The City Council yesterday voted 44-3 to approve Mayor Emanuel’s proposed ordinance allowing Chicago police to issue tickets for possession of small amounts of marijuana. I voted to support the ordinance.
The new law, which goes into effect on August 4th, gives Chicago police the discretion to issue tickets between $250 to $500 for someone with 15 grams or less of marijuana. The police would continue to arrest those caught smoking marijuana or carrying it on park or school grounds. They also would arrest anyone younger than 17 who is caught with the drug or anyone they believe was engaged in selling it.
The current law simply isn’t working. According to Police Superintendent Gerry McCarthy, Chicago police make over 20,000 arrests a year for small amounts of marijuana and over ninety percent of those arrests are dismissed in court. Each arrest takes up to four hours of police time to process, time that could be better spent on the street addressing more serious crimes, such as gangs and gun violence. In contrast, issuing a ticket takes less than 30 minutes.
Of equal concern to me is the current law’s disproportionate impact on communities of color, especially African American men. African Americans account for 78 percent of those arrested, 89 percent of those convicted and 92 percent of those jailed for low-level marijuana possession–even though studies have shown that marijuana use is equal across racial lines.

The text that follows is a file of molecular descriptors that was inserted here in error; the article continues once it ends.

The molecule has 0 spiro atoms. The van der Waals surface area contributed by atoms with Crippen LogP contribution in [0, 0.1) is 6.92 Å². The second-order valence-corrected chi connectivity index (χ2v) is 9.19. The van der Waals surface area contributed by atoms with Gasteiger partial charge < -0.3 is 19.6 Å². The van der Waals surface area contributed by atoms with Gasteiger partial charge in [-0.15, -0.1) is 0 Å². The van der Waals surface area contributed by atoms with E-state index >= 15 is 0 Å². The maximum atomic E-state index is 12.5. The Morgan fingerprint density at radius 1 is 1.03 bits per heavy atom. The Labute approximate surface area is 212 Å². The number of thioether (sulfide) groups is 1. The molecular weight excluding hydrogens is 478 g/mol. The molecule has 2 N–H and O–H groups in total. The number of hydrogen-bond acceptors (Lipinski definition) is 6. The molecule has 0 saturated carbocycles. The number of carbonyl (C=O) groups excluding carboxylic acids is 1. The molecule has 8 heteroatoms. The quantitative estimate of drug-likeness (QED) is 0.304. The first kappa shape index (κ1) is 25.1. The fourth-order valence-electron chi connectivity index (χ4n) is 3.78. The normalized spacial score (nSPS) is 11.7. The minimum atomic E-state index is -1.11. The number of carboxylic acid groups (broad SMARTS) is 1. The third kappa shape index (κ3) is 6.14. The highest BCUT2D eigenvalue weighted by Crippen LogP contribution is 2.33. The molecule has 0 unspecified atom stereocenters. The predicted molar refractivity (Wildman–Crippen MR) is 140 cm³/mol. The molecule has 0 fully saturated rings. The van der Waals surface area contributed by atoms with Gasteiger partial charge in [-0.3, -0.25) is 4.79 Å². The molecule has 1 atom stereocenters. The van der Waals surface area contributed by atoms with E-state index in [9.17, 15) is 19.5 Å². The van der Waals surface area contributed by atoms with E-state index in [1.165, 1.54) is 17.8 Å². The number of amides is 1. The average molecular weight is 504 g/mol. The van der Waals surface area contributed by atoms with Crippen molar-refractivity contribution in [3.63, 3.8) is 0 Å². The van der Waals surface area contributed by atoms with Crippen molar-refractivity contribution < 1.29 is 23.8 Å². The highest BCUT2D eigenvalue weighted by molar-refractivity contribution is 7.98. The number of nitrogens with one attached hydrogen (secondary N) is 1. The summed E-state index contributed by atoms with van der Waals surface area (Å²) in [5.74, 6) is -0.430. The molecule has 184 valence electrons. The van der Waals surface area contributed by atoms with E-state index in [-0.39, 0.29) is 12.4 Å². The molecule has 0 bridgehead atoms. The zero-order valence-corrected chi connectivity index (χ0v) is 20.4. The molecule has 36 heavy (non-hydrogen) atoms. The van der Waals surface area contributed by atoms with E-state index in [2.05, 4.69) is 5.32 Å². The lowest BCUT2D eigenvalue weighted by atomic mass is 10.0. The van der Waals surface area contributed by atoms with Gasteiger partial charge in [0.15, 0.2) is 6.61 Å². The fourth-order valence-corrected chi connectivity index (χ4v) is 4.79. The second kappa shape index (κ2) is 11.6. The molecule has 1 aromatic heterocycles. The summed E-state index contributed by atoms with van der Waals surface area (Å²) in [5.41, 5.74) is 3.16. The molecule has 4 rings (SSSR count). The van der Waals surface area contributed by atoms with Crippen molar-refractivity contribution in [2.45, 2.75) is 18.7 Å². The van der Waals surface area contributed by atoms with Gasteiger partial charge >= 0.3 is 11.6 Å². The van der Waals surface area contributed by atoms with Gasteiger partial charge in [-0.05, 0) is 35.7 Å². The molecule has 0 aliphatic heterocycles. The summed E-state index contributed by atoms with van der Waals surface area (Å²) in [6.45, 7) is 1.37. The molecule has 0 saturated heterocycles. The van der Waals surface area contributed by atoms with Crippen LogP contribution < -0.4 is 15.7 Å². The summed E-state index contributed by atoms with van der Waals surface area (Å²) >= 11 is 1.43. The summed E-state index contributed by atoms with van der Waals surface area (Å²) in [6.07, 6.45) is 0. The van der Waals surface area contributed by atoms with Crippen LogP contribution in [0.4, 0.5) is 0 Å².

Every day I hear from young African American men who are desperate for employment, but unable to secure a job because of a drug possession arrest record. This change in the law hopefully will reduce the number of minorities with arrest records that later serve as an impediment to employment.
Some have expressed concern that this change in the law will “send the wrong message” and encourage others to consume the drug. I have three responses to this. First, despite years of criminal enforcement, marijuana use has remained fairly constant. The existing laws clearly are not working
Second, the new law might actually serve as a greater deterrent. As I indicated above, ninety percent of those arrested never pay a fine or serve any time in jail, other than the brief detention they may endure upon their arrest. And as anyone who has received a citation for a moving violation or other offense can attest, the City is relentless in collecting fines. It is far more likely that those caught with small amounts of marijuana in their possession under the new law will actually pay a fine for their transgression.
Finally, studies across the world show consistently that reductions in criminal penalties for possession of small amounts of marijuana have had either little or no effect on the rate of use of the drug. According to a study published in the Journal of Public Health Policy:
“The available evidence indicates that the ‘decriminalization’ of marijuana possession had little or no impact on rates of use. Although rates of marijuana use increased in those U.S. states which reduced maximum penalties for possession to a fine, the prevalence of use increased at similar or higher rates in those states which retained more severe penalties. There were also no discernable [sic] impacts on the health care systems. On the other hand, the so-called ‘decriminalization’ measures did result in substantial savings in the criminal justice system.”
Chicago Tribune columnist Eric Zorn has compiled a comprehensive list of studies on the topic of decriminalization of marijuana, all of which reach the same conclusion. To view those studies, visit his blog at:
I am happy to respond to any questions or concerns you may have about my vote on this issue. Please feel free to reply to this e-mail.